Poster for the exhibition “Reflecting Fashion – Art and Fashion since Modernity”, mumok , Vienna, 15.6.–23.9.2012 Poster for the exhibition “Reflecting Fashion – Art and Fashion since Modernity”, mumok , Vienna, 15.6.–23.9.2012 | © mumok/VBK Vienna, 2012 It would appear that the more democratic a society becomes, the less it ritualises clothing. Whereas, in a sense, the only duty of kings was to permanently change their clothes for all to see, today, no one takes time to dress up any more. At court, the morning dressing ceremony was a pivotal public moment. It was the custom to change one’s clothes in a refined and elaborate manner, at least three times a day. In contrast to this, people today want to show that they do not waste time worrying about clothes. Unfortunately this is not only demonstrated in an understating way and the almost aggressive clothing makes it all too plain to seen that they couldn’t care less about what they are wearing. This is a pretty frustrating experience for anyone watching life on the street today.

A Display of “Le smoking” – Female Tuxedos are displayed at a preview of Yves Saint Laurent – The Retrospective at the Denver Art Museum, March 25–July 8, 2012. A Display of “Le smoking” – Female Tuxedos are displayed at a preview of Yves Saint Laurent – The Retrospective at the Denver Art Museum, March 25–July 8, 2012. | © Tolstoi or Proust are excellent reading for those who do not remember how people of high social status always changed their clothes at least once a day – not just to go out but also for dinner. Now there are only a few who know the difference between a cocktail dress and an evening gown. You can wear the same clothes from early morning until well into the night; there are also advertisements for clothes that you can switch from office wear to evening wear, simply by adding a few accessories.

Georg Simmel described fashion as a social phenomenon that reveals the power of appearance and superficiality. He claims that women generally follow fashion more than men and ascribes this to their weak status in society. This is because weakness steers away from individuality and distinction. Does this still apply today?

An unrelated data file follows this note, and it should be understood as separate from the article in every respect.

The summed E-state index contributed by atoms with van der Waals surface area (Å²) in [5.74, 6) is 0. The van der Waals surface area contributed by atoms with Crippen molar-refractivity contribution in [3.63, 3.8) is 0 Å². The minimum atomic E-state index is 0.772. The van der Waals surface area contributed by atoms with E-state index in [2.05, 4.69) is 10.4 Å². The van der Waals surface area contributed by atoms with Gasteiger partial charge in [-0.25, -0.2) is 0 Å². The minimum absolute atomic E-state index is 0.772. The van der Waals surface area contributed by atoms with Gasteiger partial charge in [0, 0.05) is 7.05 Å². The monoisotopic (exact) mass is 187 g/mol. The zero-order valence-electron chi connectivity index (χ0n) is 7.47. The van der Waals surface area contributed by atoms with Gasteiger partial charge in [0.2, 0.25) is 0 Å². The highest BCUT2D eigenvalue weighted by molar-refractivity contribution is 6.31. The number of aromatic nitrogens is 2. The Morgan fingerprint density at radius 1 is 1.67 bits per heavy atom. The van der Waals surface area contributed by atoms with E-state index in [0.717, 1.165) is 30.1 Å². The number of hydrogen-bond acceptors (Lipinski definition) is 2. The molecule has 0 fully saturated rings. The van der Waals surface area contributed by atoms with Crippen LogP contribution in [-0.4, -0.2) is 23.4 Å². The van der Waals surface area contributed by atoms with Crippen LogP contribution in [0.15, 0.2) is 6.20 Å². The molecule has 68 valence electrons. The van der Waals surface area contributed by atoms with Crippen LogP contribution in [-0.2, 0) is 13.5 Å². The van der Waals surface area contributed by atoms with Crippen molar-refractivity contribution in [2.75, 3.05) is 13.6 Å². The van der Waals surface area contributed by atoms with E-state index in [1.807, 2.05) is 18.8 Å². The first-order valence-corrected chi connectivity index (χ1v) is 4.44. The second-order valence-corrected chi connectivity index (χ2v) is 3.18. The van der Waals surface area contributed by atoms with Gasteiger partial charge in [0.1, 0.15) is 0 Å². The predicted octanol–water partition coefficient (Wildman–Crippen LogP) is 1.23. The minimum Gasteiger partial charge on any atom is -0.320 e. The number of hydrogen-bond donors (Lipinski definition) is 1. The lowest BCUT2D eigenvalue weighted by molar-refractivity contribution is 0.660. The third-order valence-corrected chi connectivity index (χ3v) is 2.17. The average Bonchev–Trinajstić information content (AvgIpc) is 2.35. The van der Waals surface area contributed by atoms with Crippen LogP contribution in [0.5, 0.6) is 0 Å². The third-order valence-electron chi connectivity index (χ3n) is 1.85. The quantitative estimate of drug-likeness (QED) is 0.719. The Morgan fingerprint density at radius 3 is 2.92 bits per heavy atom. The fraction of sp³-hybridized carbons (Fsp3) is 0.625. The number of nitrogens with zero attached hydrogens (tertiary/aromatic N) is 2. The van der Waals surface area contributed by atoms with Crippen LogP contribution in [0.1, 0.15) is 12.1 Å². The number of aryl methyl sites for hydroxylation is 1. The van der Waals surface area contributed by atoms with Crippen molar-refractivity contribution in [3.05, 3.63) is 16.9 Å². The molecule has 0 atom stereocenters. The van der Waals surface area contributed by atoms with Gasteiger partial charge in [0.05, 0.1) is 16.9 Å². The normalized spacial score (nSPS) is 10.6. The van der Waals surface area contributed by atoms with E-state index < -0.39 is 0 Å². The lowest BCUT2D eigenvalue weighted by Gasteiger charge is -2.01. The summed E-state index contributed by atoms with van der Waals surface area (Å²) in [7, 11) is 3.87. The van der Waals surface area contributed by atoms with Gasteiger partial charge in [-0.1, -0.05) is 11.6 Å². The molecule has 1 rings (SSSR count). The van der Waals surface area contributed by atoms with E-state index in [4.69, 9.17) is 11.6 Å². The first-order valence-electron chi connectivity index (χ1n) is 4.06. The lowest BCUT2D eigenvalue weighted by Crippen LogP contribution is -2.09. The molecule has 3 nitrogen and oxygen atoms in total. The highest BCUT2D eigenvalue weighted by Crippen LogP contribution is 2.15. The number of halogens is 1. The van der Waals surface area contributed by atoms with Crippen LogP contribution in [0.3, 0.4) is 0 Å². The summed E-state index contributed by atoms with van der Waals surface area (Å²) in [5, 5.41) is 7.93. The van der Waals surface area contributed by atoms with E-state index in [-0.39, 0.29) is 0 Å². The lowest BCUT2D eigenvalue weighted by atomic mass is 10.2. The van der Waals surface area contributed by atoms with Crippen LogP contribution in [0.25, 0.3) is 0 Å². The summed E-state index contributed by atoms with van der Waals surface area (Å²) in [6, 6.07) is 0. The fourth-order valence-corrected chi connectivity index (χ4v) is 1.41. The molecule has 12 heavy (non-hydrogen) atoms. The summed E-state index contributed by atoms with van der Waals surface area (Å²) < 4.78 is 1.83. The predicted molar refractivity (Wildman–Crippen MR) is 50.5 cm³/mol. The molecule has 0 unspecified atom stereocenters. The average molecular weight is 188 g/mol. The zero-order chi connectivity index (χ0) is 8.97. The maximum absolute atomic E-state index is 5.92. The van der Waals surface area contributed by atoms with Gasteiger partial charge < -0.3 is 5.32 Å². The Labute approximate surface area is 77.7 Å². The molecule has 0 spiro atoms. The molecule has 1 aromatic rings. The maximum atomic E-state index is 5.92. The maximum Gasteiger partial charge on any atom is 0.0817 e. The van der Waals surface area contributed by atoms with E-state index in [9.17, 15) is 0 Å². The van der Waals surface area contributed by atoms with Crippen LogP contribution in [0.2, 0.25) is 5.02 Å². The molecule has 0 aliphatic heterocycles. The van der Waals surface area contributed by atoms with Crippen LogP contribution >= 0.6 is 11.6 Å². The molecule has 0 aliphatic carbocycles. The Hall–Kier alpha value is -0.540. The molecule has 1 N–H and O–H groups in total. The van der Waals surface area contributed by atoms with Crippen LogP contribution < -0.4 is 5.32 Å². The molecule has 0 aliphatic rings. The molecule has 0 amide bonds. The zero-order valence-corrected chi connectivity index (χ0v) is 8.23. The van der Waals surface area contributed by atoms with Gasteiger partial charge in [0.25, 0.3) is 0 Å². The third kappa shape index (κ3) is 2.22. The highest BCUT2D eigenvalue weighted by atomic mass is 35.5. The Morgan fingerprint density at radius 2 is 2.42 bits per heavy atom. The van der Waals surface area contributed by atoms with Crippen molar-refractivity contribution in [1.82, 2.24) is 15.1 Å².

The fashion statement, or emphasising the importance of fashion appears to have almost become a phenomenon of fringe groups – in compliance with Simmel’s compensation interpretation. In Chicago for instance, only black people bother about how they dress and put on elaborately designed, dramatic garments and jewellery. All the others seem to think they need waste no time or thoughts on something as superficial as clothes: it is our inner values that count. How disrespectful, bizarre and narcissistic.

How do you rate gender presentation in German fashion trends today?

Portrait Barbara Vinken Portrait Barbara Vinken | © Barbara Vinken Very dreary. Just take a look at Madame Figaro, where leading women from business, politics, science and culture openly abandon trouser suits and allow themselves to be photographed in dresses. First of all, there are not that many women in Germany occupying such leading positions and we would not simply take such action for granted. And secondly, showing such fashionable femininity in public would most likely be linked with incompetence. You are either competent and efficient or fashionably female.

And what do you like to wear best?

Black cashmere at work, otherwise Alaïa.
 

Barbara Vinken is professor of romance languages and literature in Munich. Besides working as literary critic, with books on Kleist or Flaubert, Barbara Vinken has repeatedly addressed the phenomenon of fashion as a sign and semiotic system. Her new book Angezogen. Das Geheimnis der Mode (“Properly dressed. The secret of fashion”) will be published in 2013 by Klett-Cotta Verlag.